Expert Interviews

We interviewed 5 CFOs to hear their main concerns in corporate banking, especially concerning fraud and differences in international banking practices. They also shared fascinating anecdotal stories that they amassed from years of experience and their visions for the future of corporate banking.

Other Research Methods

Competitive Analysis

We analyzed the mobile applications of 5 direct competitors and 9 personal banking products to discover effective approaches to mobile payment design.

Literature Review

We referenced 23 articles and academic papers which helped us to quickly get up to speed with treasury management strategies and trends.

Influential Analogs

We surveyed popular mobile applications, such as Pinterest and Facebook, to identify mobile design trends that have yet to make it to the corporate banking design space.

Research Synthesis

Research Synthesis activities helped us to review and organize over 500 observations from the contextual inquiries and notes from the expert interviews. We identified workflow inefficiencies, common challenges that accountants face, and unique considerations when designing for accountants. It also helped us to analyze competitive analysis and literature review as it pertained to the corporate banking domain.

Affinity Diagramming

We organized over 500 observations into overarching themes by categorizing each note by intent and task. As we summarized our findings, we made sure to pay careful attention to common observations and notes that we marked as “breakdowns” or challenges that accountants face when using PINACLE. This activity took nearly 20 hours to complete! Yes, it was tiring work, but we found ourselves referencing the Affinity Diagram every day as we envisioned how our design decisions would affect those accountants and resolve the breakdowns.

Consolidated Flow Model

Based on the observations of 11 companies, we created a synthesized flow diagram to capture the end-to-end process of making payments. The diagram exposed the interactions between the many people involved and how tools are passed between them. Each interaction represents a possible breakdown that could stall a payment. For example, slow communication between the payment initiator and approver could cause a delay. We made sure that our designs facilitated these interactions to make the process more efficient.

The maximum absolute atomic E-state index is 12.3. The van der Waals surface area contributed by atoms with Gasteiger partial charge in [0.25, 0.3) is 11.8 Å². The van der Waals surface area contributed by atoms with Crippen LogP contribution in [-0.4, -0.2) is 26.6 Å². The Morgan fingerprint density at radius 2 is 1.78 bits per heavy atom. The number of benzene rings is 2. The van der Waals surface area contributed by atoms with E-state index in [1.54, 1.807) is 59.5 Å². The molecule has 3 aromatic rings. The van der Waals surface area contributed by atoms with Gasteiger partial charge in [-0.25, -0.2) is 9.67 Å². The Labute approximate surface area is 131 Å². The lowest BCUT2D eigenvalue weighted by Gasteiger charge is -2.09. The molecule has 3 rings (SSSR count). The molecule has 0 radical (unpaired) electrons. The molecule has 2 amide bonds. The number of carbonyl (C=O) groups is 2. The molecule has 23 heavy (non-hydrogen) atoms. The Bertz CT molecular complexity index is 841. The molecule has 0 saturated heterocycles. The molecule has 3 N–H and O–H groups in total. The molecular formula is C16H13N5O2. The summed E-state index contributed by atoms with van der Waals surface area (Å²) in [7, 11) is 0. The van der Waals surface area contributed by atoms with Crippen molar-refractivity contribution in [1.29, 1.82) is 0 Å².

Territory Mapping

The territory map highlights effective designs that we found during competitive analysis and our review of influential analogs. We hung it in our office to provide inspiration. It encouraged us to push the boundaries of design in the corporate banking domain.

Research Findings

Verification is a crucial task that prevents costly mistakes

Paying the wrong person or the wrong amount might take months to undo and cause unexplainable inaccuracies in auditing reports. At least 2 people verify the manually-entered dollar amounts and 14 digit account numbers before submission. Amounts are recorded in an ERP balance log to ensure accuracy.

Anxiety over missed payments

All interviewed accountants had anxiety over missed payments and even memorized international bank holidays because they could impact automatically scheduled payments.

A heavy reliance on paper despite the desire to “go green”

Even at tech companies, paper documents are ingrained in the workflow. Paper invoices and approval forms are passed around the office and hundreds of pages of records are printed and stored for auditing purposes.

PINACLE has the potential to facilitate secure and automatic communication

The threat of fraud is mitigated through verified communication channels like PINACLE since users must sign in to see messages. Furthermore, accountants want PINACLE to have a larger role in communication. They want automatically-generated notifications that prompt them to complete their part after their colleague is done to minimize the number of tools they need during the initiation process.

Visioning & Concept Validation